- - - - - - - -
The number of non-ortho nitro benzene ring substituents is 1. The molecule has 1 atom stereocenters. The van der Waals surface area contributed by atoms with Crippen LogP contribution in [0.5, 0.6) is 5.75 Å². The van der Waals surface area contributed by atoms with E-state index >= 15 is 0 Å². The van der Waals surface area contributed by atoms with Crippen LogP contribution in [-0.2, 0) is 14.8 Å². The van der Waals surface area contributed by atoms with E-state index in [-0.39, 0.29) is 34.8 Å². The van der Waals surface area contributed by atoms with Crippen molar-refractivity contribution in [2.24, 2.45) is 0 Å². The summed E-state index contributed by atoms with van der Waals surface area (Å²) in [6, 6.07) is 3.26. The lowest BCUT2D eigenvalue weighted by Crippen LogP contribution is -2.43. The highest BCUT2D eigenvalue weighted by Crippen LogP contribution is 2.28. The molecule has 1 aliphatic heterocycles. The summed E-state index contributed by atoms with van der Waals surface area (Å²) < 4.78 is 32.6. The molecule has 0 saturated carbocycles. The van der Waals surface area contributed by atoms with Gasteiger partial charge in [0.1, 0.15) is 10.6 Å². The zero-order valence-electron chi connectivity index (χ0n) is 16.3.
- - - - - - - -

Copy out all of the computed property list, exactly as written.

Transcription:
The number of non-ortho nitro benzene ring substituents is 1. The molecule has 1 atom stereocenters. The van der Waals surface area contributed by atoms with Crippen LogP contribution in [0.5, 0.6) is 5.75 Å². The van der Waals surface area contributed by atoms with E-state index >= 15 is 0 Å². The van der Waals surface area contributed by atoms with Crippen LogP contribution in [-0.2, 0) is 14.8 Å². The van der Waals surface area contributed by atoms with E-state index in [-0.39, 0.29) is 34.8 Å². The van der Waals surface area contributed by atoms with Crippen molar-refractivity contribution in [2.24, 2.45) is 0 Å². The summed E-state index contributed by atoms with van der Waals surface area (Å²) in [6, 6.07) is 3.26. The lowest BCUT2D eigenvalue weighted by Crippen LogP contribution is -2.43. The highest BCUT2D eigenvalue weighted by Crippen LogP contribution is 2.28. The molecule has 1 aliphatic heterocycles. The summed E-state index contributed by atoms with van der Waals surface area (Å²) < 4.78 is 32.6. The molecule has 0 saturated carbocycles. The van der Waals surface area contributed by atoms with Gasteiger partial charge in [0.1, 0.15) is 10.6 Å². The zero-order valence-electron chi connectivity index (χ0n) is 16.3.